Turkish coffee: the beginner’s handbook

by Tom Shingler21 November 2016

This thick, intense style of coffee is beloved throughout the Middle East and parts of Europe. But what is it, where did it come from and what do you need to make it? Read on to discover the secret pleasure of coffee aficionados the world over.

Tom Shingler is the former editor of Great British Chefs.

Tom Shingler was the editor at Great British Chefs until 2021, having first joined Great British Chefs in 2015.

Tom Shingler is the former editor of Great British Chefs.

Tom Shingler was the editor at Great British Chefs until 2021, having first joined Great British Chefs in 2015.

Coffee is big in Turkey. It’s a drink that’s become ingrained into the daily culture of the country – kahvalti, the Turkish word for breakfast, literally translates to ‘before coffee’ while the word for brown, kahverengi, means ‘the colour of coffee’. An impressive feat for a drink that only arrived in the Ottoman Empire in the fifteenth century.

Turkish coffee doesn’t refer to a specific type of bean, but the way in which the drink is prepared. Rather than using the more common European method, the beans are ground down into a fine powder with a pestle and mortar or (more commonly) a special Turkish coffee grinder, which can break them down into tiny, flour-like particles. These are then added to a copper pot called a cezve (or ibrik) along with the preferred amount of sugar; sade (no sugar), az şekerli (half a teaspoon), orta şekerli (a teaspoon) or çok şekerli (one to two teaspoons). The sugar is added beforehand as once the coffee is poured, stirring it would disturb the grounds at the bottom of the cup.

While the actual brewing process for Turkish coffee sounds simple, there’s a real art to producing the perfect cup. Water is added to the cezve and put over a medium heat until it begins to simmer. The liquid then begins to foam, at which point it is briefly taken off the heat and stirred. This step is repeated several times until the liquid has become thick, almost syrupy, at which point the pot is left to rest for a few minutes until the grounds have settled at the bottom. The coffee is then carefully poured into small demitasse cups, much like espresso, leaving as many of the grounds as possible in the cezve. The resulting drink is much more intense than other types of coffee, with an almost chewy texture thanks to the way it’s made.

The [i]cezve[/i] is needed to brew a proper cup of Turkish coffee
Turkish coffee grinders are able to break down beans to a flour-like consistency

The cezve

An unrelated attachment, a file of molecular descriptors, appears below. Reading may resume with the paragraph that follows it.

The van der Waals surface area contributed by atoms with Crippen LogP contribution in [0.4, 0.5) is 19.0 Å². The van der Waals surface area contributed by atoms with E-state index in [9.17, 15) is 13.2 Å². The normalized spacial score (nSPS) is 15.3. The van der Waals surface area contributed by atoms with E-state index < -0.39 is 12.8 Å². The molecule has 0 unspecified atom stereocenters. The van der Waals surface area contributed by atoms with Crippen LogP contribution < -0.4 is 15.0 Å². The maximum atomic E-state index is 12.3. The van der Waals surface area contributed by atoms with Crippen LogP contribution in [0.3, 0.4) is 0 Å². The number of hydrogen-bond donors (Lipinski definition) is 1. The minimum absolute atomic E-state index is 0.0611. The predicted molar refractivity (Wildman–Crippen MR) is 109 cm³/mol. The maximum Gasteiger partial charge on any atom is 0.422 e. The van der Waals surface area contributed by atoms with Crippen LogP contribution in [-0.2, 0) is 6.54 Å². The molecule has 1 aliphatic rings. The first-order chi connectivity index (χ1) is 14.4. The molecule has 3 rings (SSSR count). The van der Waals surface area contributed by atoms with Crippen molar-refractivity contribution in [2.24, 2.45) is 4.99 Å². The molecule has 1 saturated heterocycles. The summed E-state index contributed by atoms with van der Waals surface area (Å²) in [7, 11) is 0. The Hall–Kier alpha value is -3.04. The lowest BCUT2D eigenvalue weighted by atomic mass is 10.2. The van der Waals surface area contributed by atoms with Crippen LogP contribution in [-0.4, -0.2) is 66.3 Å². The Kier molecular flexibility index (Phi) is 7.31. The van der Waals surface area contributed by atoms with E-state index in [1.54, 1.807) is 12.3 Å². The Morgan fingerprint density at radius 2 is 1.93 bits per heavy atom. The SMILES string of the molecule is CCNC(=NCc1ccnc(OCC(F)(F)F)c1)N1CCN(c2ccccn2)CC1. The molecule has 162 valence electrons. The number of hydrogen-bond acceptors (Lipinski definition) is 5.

While you could technically make Turkish coffee in any old pan, the cezve isn’t just used because it looks nice. Made of brass or copper – two metals known to remove impurities and conduct heat – its narrow neck means the coffee will begin to foam more quickly while simmering. A wider base provides more contact with the heat source, while the handle and spout make pouring the coffee as easy as possible.

The grinder

You can make Turkish coffee at home using shop-bought grounds, but as with all good coffee it’s best if you can grind your own. However, most electrical burr grinders (a machine that’s the industry standard for grinding coffee and produces less heat than blade-based grinders, sort of like a more powerful pepper mill) cannot achieve the powdery consistency needed for Turkish coffee.

That’s why Turkish coffee grinders fall into their own unique category, with a special burr mechanism (essentially two rotating abrasive surfaces that pulverize the coffee beans into a fine powder) ideal for this method of brewing. As well as looking the part (most are made from the same materials as the cezve), they’re almost always made to an incredibly high standard, so they’ll last you for decades, and there’s something quite satisfying about manually grinding your beans by hand.

The foam on top of a well-brewed cup of Turkish coffee should be dark brown, not black
The sediment left in the bottom of the cup can be used to tell fortunes

Drinking Turkish coffee

In Turkey, the actual act of drinking the coffee that’s been so carefully brewed (it can take up to ten minutes to properly prepare a cezve of coffee the right way) can be just as important as the process. Despite the small cups Turkish coffee is served in, it’s not there to be downed like a shot of espresso; the rich, intense flavour means it should be sipped slowly over a conversation. And while sugar can be added to counteract the bitterness, a sweet (known as a lokum) such as Turkish Delight or baklava is usually served alongside a cup of unsweetened coffee. Likewise, spices such as cardamom, cinnamon and star anise can be added before brewing to add even more flavour. Finally, the sediment left in the bottom of a cup of Turkish coffee can be used to tell fortunes, although you should never try and interpret your own cup!

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